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The “grey matter” of your team is what matters.

By July 8, 2011December 30th, 20152 Comments

Model of human brain

Earlier this week, in the blog post by @jolewitz he talks about how critical people are to a business’ success. In the comments he and @RaynaNyc talked about how your team is one of the biggest unique selling propositions (USP). It’s so true, and it got me thinking.

The “grey matter” of your team is what matters. People who work in friendly, tolerant environments, and who have the opportunity to make decisions about how they work, are best able to come up with solutions for serving customers.

Remember that how you treat the customer will form the basis of your corporate culture. Put your staff first, listen to them, and follow up on their ideas and suggestions.

All of this may seem counter to the customer-focused business world we live in today. Especially in tech startups, it seems nothing is developed or launched without first the ideas and critique of customers. While this is one approach, consider that some successful companies have traditionally only innovated internally. Alessandro Di Fiore recently wrote “The Power of Proposition Innovation” about bucking the customer-centric trend and focusing on employees for creativity. He uses the example of a range hood company called Elica.

Elica transformed itself from a low-end supplier to an innovative organization by proposing — and imposing — a radically different vision on the international market.

How did they do this? By relying on and investing in their people. They understood that their team could be the greatest source of innovation for the company. They used art and travel to help their employees generate new ideas.  There’s a lot of talk right now about the value of talent that left Corporate America being hired on by small businesses. Are your employees your competitive edge? Go ahead! Trust and empower your team! That’s the advice from Guy Kawasaki in this short video on improving company culture. (Although he also says that at some point, the CEO has to make the tough calls).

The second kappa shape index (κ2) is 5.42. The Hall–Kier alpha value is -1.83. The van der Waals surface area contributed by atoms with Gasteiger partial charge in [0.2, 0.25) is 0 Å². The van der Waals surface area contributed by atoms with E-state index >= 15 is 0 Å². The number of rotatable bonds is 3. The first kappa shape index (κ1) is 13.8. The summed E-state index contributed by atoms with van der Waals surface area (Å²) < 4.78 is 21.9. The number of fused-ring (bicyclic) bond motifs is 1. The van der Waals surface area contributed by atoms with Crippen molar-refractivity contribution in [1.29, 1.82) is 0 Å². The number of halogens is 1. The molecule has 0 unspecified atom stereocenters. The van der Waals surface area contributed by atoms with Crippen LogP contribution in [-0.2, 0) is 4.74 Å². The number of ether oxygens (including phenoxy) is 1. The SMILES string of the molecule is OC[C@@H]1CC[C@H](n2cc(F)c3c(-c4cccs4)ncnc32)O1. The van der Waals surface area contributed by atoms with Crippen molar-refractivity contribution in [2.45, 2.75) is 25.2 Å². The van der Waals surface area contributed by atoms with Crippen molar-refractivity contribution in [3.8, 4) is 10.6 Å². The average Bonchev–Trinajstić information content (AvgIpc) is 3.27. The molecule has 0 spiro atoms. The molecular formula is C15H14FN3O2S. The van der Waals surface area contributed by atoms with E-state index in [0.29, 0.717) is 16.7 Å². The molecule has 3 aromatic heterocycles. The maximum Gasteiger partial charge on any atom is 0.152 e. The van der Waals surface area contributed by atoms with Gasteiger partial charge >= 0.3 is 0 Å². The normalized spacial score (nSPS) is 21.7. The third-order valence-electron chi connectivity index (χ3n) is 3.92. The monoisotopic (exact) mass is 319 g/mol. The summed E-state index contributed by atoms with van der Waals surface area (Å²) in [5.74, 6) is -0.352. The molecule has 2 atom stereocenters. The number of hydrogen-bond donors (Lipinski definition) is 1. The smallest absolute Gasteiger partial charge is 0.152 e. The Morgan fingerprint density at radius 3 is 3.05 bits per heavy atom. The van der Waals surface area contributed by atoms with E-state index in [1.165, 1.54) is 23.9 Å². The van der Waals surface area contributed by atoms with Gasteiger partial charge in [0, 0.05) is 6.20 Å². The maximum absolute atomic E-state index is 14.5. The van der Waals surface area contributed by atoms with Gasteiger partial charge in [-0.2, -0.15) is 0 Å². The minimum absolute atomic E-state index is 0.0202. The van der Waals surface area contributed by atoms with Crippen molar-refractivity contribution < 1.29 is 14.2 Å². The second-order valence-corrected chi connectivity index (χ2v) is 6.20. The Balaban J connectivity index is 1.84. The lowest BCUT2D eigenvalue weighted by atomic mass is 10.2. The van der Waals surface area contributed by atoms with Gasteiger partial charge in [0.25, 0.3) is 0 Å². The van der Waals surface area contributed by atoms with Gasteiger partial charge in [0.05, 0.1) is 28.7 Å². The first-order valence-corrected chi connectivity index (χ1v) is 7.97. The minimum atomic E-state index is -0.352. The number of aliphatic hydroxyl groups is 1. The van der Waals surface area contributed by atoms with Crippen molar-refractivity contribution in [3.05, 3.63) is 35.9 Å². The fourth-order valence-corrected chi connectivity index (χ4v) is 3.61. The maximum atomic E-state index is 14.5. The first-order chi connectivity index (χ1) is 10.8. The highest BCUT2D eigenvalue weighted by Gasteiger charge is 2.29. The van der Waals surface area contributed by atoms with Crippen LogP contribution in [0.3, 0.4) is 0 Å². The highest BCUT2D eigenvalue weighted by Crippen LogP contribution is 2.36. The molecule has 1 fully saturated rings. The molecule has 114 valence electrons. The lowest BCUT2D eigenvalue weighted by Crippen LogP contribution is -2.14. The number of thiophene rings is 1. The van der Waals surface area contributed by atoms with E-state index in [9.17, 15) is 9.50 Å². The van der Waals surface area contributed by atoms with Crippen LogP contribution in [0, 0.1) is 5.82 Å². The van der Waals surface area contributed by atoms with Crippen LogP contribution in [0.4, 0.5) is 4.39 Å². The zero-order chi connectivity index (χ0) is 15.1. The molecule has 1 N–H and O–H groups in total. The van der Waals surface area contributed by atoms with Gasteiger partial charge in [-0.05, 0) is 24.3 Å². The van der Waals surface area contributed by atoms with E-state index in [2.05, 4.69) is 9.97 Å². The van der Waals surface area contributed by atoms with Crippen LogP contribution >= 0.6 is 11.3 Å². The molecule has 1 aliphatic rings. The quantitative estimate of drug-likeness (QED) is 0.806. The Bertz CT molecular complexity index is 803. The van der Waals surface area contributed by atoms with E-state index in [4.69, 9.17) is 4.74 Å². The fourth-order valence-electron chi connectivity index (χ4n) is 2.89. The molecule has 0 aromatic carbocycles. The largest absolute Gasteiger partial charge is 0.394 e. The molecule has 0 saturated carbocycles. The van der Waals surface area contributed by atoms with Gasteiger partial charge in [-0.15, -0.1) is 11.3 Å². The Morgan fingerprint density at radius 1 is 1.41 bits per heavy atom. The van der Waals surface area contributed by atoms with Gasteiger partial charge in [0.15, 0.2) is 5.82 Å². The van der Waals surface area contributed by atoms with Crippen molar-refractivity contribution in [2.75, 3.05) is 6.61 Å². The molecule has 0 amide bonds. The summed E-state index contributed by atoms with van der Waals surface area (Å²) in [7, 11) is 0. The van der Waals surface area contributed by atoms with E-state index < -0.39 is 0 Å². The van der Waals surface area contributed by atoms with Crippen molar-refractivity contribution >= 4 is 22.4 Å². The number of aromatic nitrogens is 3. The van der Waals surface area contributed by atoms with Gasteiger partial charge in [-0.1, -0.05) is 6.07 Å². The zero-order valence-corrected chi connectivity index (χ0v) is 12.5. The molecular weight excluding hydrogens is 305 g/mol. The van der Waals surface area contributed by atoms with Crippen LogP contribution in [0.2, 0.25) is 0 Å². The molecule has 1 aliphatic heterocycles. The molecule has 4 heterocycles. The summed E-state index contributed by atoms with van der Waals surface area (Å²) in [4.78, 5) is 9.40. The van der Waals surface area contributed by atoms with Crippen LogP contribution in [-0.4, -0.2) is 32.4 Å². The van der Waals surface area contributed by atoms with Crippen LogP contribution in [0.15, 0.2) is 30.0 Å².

How much do you rely on the ideas of your employees to drive your business forward? How can you improve? We’d love to hear from you!

  • Rayna Fagen says:

    Lindsay, I liked your post, and glad my comments ‘stirred your grey matter’ (in a good way). Reminded me a bit about a phrase that Jim Collins coined in his book ‘Good to Great’– ‘getting the right people on the bus.’ It’s no accident that the best companies to work for are often those with great customer experiences. Think about how many companies are now putting their employees front and center with customers, in a variety of media touchpoints, to better service them and these employess are also featuring prominently in advertising (i.e, Best Buy’s blue shirts). I give much credit to companies that place importance on their people assets, and then empower them to provide great products and service. We all benefit in the end.

  • Hey Rayna! I’m a big fan of the lessons from ‘Good to Great!’ Getting the right people on the bus is a great philosophy for hiring, and managing talent. And you’re right that we all benefit in the end! Thanks for your comment.

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